Historical Account of the Navigable Rivers, Canals, and Railways, of Great Britain/Avon River, Hampshire

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17 Charles II. Cap. 12, Royal Assent 2nd March, 1664.

This river has its source three miles east of the town of Devizes, in Wiltshire, and after passing Park Shipton, and Rushall, it takes a southerly course along the east-end of Salisbury Plain, passing Enford Priory, Syrencot House, and the town of Amesbury; and two miles to the west of Stonehenge, it proceeds by Lake House, and the ruins of Old Sarum, to New Sarum, or Salisbury, where its stream is considerably augmented, by being united with the little Rivers Wily, the Nadder, and the Bourne. From Salisbury, its course is nearly south, through a delightful country, to the town of Fording Bridge, thence to Ringwood, and to Christchurch Bay, where it falls into the sea.

This river was made navigable, from Christchurch to Salisbury, under the powers of an act of the 17th Charles II. entitled, 'An Act for making the River Avon navigable from Christchurch to the city of New Sarum,' but the whole of the works having been swept away by a flood, soon after its completion, it was suffered to continue in that ruinous condition until the year 1771, when the celebrated Brindley surveyed its course, and recommended a new canal to be cut parallel with the river.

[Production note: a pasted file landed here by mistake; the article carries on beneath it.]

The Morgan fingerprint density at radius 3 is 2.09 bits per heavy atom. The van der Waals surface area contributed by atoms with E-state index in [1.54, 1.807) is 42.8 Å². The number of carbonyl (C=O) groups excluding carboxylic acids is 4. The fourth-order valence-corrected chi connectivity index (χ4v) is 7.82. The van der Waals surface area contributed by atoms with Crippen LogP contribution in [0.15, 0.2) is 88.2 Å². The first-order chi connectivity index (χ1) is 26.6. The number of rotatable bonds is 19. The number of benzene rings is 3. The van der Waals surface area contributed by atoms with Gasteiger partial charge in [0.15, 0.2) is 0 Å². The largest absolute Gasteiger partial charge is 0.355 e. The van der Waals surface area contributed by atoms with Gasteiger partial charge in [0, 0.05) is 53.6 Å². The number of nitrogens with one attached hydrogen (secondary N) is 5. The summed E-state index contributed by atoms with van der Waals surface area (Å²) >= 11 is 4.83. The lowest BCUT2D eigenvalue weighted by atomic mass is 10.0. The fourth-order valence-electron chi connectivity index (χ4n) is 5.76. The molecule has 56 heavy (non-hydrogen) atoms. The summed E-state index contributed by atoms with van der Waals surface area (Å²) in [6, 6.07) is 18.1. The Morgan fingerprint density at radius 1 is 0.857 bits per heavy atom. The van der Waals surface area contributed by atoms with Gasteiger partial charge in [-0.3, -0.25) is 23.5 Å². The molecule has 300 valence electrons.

Though this suggestion of Mr. Brindley's was not carried into execution, some repairs of the old works were commenced; these, however, were so inefficient, as to give rise to the scheme of a canal from Southampton to Salisbury.

When the act was obtained for the above scheme, the River Avon, as a navigation, was abandoned; and it is now navigable only as a tide river, free of toll, for very small vessels only, for the distance of two miles from the sea, with 5½ feet water at spring tides. At other times, the bar, at the entrance of Christchurch Harbour, is an insurmountable obstacle, which may be further inferred from the circumstance that there are but four small vessels belonging to Christchurch.

The length of the original navigation, to Salisbury, was thirty-six miles, viz. from Christchurch to Ringwood, thirteen miles and a half; from thence to Fording Bridge, seven miles and a half; and from thence to Salisbury, fifteen miles.